The Lindbergh Board of Education’s decision to construct an Early Childhood Education Annex was “historic,” according to Superintendent Jim Simpson.
Board members voted 6-0 last week to move forward with the construction of the Early Childhood Education Annex behind Truman Middle School, 12225 Eddie & Park Road. Board Treasurer Kara Gotsch was absent from the Oct. 14 meeting.
During a special meeting Oct. 7, Simpson recommended the construction of the annex to replace classrooms currently housed in Dressel School, which will be demolished next year to make way for a new 650-student elementary building.
Of the board’s decision to construct the ECE Annex, Simpson told the Call, “… Historic — very historic, because anytime you build a building in a school district you can easily see (it last) half a century and most of them go much longer than that. This will also be like that.
“It’s a critical building for us because the thing we must have is more classrooms. We’re finding it very difficult to keep up with the growth curve. Even in what we think are very robust projections of growth, they exceed that every year, and so we are scrambling to make sure we have classrooms for our students …”
The district’s enrollment growth is so pervasive, additional classrooms are needed immediately, Simpson said.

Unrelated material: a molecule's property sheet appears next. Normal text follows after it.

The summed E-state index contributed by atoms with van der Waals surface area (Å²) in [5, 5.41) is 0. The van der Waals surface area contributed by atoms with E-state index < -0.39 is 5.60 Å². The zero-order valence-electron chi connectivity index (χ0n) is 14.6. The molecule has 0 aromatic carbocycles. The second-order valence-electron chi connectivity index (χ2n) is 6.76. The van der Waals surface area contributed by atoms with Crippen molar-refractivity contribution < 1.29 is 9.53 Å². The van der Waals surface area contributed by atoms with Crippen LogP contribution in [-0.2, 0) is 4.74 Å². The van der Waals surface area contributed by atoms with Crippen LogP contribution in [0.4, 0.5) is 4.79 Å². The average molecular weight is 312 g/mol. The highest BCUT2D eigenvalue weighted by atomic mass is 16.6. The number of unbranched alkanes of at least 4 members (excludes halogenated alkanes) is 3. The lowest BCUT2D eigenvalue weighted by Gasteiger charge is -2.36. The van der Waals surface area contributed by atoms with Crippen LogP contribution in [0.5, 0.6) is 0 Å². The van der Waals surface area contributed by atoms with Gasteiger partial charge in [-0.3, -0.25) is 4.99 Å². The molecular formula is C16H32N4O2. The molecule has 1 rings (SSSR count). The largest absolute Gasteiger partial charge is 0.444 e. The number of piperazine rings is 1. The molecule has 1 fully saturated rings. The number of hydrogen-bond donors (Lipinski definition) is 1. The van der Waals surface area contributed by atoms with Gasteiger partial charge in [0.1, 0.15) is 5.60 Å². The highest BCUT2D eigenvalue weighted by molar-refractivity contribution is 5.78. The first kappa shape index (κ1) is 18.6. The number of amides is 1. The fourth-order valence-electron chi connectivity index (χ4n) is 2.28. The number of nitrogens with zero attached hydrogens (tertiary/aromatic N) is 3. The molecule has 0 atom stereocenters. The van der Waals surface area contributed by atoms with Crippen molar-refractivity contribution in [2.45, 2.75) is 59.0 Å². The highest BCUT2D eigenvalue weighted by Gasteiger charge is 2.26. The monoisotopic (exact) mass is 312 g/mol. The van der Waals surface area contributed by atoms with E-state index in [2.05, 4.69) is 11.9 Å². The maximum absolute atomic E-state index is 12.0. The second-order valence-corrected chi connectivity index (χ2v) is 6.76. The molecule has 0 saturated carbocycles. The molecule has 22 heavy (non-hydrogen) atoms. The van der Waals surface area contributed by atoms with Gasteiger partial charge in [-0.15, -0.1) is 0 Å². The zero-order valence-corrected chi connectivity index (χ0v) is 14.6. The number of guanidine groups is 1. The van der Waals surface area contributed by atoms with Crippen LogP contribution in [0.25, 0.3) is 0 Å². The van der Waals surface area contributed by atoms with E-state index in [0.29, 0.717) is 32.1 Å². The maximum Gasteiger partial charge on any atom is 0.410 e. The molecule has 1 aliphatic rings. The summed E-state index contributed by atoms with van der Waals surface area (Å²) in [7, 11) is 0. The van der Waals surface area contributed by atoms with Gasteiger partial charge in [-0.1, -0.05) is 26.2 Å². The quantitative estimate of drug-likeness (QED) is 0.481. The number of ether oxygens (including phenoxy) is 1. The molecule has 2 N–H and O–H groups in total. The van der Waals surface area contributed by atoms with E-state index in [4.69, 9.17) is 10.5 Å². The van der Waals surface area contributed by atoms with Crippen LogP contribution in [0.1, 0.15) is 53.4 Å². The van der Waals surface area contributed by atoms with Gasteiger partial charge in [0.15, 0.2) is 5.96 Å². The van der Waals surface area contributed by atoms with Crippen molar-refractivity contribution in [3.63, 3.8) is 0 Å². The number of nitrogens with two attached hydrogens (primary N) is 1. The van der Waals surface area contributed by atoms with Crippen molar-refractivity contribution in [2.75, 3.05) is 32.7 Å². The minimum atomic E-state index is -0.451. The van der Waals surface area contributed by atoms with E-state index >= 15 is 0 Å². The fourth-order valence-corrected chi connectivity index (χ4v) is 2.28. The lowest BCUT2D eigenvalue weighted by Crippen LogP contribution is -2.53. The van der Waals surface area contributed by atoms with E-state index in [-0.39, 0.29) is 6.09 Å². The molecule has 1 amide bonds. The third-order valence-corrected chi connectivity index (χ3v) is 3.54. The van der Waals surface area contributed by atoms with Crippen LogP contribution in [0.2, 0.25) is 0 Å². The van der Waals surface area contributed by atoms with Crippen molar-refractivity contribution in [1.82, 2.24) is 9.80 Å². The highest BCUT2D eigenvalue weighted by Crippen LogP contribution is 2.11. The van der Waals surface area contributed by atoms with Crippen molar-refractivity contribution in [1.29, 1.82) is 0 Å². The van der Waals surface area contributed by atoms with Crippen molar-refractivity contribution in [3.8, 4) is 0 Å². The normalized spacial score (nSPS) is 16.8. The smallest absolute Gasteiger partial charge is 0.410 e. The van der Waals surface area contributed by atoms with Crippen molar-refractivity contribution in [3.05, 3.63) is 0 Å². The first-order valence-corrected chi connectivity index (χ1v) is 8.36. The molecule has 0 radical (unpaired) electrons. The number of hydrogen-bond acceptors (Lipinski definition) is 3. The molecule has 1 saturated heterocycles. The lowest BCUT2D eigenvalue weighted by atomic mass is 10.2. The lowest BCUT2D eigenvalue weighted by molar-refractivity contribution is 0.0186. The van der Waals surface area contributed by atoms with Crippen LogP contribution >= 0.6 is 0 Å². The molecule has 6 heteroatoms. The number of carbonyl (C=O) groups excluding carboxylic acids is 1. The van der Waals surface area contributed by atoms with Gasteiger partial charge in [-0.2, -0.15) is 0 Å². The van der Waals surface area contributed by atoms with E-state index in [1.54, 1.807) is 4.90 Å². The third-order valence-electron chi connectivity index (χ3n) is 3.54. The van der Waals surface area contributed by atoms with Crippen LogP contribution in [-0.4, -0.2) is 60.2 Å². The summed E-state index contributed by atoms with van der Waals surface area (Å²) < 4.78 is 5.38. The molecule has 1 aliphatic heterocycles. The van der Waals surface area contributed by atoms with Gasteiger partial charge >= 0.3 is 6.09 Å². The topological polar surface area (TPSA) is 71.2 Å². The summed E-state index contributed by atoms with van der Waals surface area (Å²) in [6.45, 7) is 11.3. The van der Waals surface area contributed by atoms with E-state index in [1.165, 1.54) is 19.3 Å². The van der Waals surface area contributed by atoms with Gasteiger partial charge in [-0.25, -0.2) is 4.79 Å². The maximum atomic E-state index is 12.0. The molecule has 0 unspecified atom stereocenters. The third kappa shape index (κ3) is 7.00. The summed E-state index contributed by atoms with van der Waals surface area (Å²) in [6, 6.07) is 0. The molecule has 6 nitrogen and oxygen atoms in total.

For example, the district had an increase of 248 students this September compared to September 2013. District enrollment has increased by 667 students over the past five years.
As proposed, Lindbergh officials hope to open the annex next August.
“We need seven more classrooms and we will use these classrooms to educate young children, early childhood children. It will be very beneficial for their education and for the community, and we’re very excited that we’re able to build this building without costing the taxpayers a penny in taxes — additional taxes,” he said.
“And this building is the only building we can build that has some state funding for it … We’re excited about that. It does have a revenue component to it to offset the cost substantially,” he said.
Revenue from the Department of Ele-mentary and Secondary Education’s Early Childhood Special Education construction fund could range from 25 percent to 40 percent of the cost of the annex.
The 12,800-square-foot, single-story ECE Annex behind Truman — estimated to cost $2.8 million — is a separate expense from the $34 million in Proposition G general-obligation bonds recently issued to pay for the new elementary school.
Besides state funding, Lindbergh will use district reserves to pay for the bulk of the cost of the ECE Annex.
The district’s special-education early childhood classes, along with part-day programs of the Early Childhood Center, are currently located in seven classrooms at Dressel School at 10255 Musick Ave.
Along with seven classrooms to replace the lost ones at Dressel, the ECE Annex will include a large multi-purpose activities room that can serve as a gym for the Lindbergh Athletic Association, or LAA, intramural program and offices, which are also currently housed at Dressel, and for physical education classes at Truman.
All seven classrooms in the annex will include an F-5 tornado shelter, the superintendent said.